Lewes’ already eclectic dining scene will grow later this year with the opening of an Indian restaurant in the now-purple turn-of-the-century Victorian between Heirloom and The Buttery on Savannah Road.
The plans received unanimous approval from the city’s commercial architectural review commission March 1.
The restaurant will be opened by a 10-person investment group that includes Dr. Vinay Hosmane, Dr. Mark Boytim and Dr. Rajani Purandare.
Hosmane said the group has hired an award-winning chef from India to head up the kitchen. He said he’s not ready to provide the chef’s name just yet.
“We’re trying to keep things a little mysterious,” said Hosmane, who met the chef while in med school.
He did reveal that the chef runs four restaurants in India and is well versed in Indian, Asian and Caribbean cuisines.
The concept isn’t quite worked out yet, but the goal is to make the food accessible for everyone.
“We want the cuisine to be something even kids want to come in and eat,” he said. “Even though it might be fusion, the food has to cater to the kids. Parents won’t bring kids unless we have something that will attract a kid’s palate.”
The plan was to open in late summer, but a recently discovered issue with parking may delay start of construction as city council works to resolve it.
“We don’t have a preconceived notion that we have to open by Memorial Day,” Hosmane said. “Our investment group, and chef especially, is a fan of opening when you’re ready.”
When construction begins, passersby won’t see too much change in the architecture. The front of the building will remain the same, and a kitchen will be built off the back, similar to Heirloom next door.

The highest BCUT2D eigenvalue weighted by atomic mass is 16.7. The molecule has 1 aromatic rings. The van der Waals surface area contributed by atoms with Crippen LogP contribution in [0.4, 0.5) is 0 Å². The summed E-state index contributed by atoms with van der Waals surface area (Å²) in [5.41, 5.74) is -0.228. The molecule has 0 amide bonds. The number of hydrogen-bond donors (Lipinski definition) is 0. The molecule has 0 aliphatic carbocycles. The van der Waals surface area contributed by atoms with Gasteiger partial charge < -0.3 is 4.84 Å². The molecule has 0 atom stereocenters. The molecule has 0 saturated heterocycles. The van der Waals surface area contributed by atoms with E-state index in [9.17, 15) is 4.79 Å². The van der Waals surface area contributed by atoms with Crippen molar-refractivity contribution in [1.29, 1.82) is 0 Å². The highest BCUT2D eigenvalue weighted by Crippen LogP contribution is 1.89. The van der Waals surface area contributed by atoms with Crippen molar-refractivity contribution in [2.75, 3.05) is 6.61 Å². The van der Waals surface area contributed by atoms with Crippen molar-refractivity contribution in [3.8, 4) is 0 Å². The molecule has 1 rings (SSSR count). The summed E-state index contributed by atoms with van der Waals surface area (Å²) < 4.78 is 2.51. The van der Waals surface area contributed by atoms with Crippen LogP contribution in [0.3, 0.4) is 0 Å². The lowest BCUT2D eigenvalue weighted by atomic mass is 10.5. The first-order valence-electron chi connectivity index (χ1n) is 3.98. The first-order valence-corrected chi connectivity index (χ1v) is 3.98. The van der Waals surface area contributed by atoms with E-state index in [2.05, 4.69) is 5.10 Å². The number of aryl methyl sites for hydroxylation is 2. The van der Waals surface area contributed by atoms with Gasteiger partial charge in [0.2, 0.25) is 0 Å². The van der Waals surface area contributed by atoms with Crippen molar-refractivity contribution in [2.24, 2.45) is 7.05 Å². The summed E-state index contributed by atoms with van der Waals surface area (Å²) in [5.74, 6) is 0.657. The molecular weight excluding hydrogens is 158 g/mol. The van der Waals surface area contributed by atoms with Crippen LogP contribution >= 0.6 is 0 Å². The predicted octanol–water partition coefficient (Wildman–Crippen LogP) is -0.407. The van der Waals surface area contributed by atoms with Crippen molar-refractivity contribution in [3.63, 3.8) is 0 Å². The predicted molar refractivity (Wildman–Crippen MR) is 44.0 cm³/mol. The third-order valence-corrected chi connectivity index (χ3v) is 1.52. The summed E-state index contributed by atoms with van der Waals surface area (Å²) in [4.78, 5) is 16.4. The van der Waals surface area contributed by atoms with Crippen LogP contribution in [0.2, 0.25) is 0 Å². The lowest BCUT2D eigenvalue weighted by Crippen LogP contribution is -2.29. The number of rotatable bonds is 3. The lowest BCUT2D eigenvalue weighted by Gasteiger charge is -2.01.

The most noticeable change, Hosmane said, will be the color. It will be restored to the light blue many remember from years ago, he said.
“Restoring that color will bring uniqueness to the property,” he said. “Growing up [in Lewes] that was the color I remember. It’s been requested by several people to restore it to the original color.”
The restaurant will seat patrons on the first floor and on the front porch. Use of the second and third floors is undetermined at this time, architect John Lester told CARC members.
No matter where the group and chef land on the menu, Hosmane said, the food will be great and offer something for everyone.
“A lot of us feel food is medicine,” Hosmane said. “Food is comfort. I do certainly think as a restaurant you have to cater to the beach population. Myself as a physician, I tell patients it’s OK to indulge a little when on vacation as long as you eat healthy at home.”
With that said, the restaurant will be more than willing to offer healthy options and accommodate food allergies.
“The chef works at a large international group of hotels and gets requests all the time, and he’s always willing to accommodate them,” Hosmane said. “Call ahead and he’ll get something for you.”